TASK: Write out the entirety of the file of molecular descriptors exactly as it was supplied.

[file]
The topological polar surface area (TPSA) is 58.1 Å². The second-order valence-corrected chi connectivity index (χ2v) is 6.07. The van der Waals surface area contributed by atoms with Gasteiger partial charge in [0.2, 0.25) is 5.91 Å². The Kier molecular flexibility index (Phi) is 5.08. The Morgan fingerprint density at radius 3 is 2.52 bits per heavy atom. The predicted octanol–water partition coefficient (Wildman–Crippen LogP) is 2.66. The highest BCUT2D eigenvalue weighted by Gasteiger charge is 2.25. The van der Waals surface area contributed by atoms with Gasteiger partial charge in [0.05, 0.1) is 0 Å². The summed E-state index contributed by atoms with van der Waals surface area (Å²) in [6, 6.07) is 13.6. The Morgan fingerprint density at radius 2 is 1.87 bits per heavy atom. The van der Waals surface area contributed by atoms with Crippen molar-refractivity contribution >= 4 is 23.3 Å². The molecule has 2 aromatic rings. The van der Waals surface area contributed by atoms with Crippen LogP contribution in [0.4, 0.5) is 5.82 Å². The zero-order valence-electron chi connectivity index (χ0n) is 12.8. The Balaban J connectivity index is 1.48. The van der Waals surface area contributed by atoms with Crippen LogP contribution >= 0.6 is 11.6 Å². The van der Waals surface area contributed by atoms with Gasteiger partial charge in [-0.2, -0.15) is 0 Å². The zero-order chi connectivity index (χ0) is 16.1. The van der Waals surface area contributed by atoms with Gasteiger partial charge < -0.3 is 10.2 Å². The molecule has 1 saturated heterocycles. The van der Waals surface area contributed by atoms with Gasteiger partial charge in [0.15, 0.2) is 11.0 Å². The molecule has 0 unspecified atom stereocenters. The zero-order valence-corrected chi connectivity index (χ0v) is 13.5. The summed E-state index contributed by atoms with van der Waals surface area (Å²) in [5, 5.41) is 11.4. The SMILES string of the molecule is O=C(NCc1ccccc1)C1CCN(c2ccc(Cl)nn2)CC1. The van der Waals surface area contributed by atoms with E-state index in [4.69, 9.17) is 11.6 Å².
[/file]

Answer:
The topological polar surface area (TPSA) is 58.1 Å². The second-order valence-corrected chi connectivity index (χ2v) is 6.07. The van der Waals surface area contributed by atoms with Gasteiger partial charge in [0.2, 0.25) is 5.91 Å². The Kier molecular flexibility index (Phi) is 5.08. The Morgan fingerprint density at radius 3 is 2.52 bits per heavy atom. The predicted octanol–water partition coefficient (Wildman–Crippen LogP) is 2.66. The highest BCUT2D eigenvalue weighted by Gasteiger charge is 2.25. The van der Waals surface area contributed by atoms with Gasteiger partial charge in [0.05, 0.1) is 0 Å². The summed E-state index contributed by atoms with van der Waals surface area (Å²) in [6, 6.07) is 13.6. The Morgan fingerprint density at radius 2 is 1.87 bits per heavy atom. The van der Waals surface area contributed by atoms with Crippen molar-refractivity contribution >= 4 is 23.3 Å². The molecule has 2 aromatic rings. The van der Waals surface area contributed by atoms with Crippen LogP contribution in [0.4, 0.5) is 5.82 Å². The zero-order valence-electron chi connectivity index (χ0n) is 12.8. The Balaban J connectivity index is 1.48. The van der Waals surface area contributed by atoms with Crippen LogP contribution >= 0.6 is 11.6 Å². The van der Waals surface area contributed by atoms with Gasteiger partial charge in [-0.2, -0.15) is 0 Å². The zero-order chi connectivity index (χ0) is 16.1. The van der Waals surface area contributed by atoms with Gasteiger partial charge < -0.3 is 10.2 Å². The molecule has 1 saturated heterocycles. The van der Waals surface area contributed by atoms with Gasteiger partial charge in [0.15, 0.2) is 11.0 Å². The molecule has 0 unspecified atom stereocenters. The zero-order valence-corrected chi connectivity index (χ0v) is 13.5. The summed E-state index contributed by atoms with van der Waals surface area (Å²) in [5, 5.41) is 11.4. The SMILES string of the molecule is O=C(NCc1ccccc1)C1CCN(c2ccc(Cl)nn2)CC1. The van der Waals surface area contributed by atoms with E-state index in [4.69, 9.17) is 11.6 Å².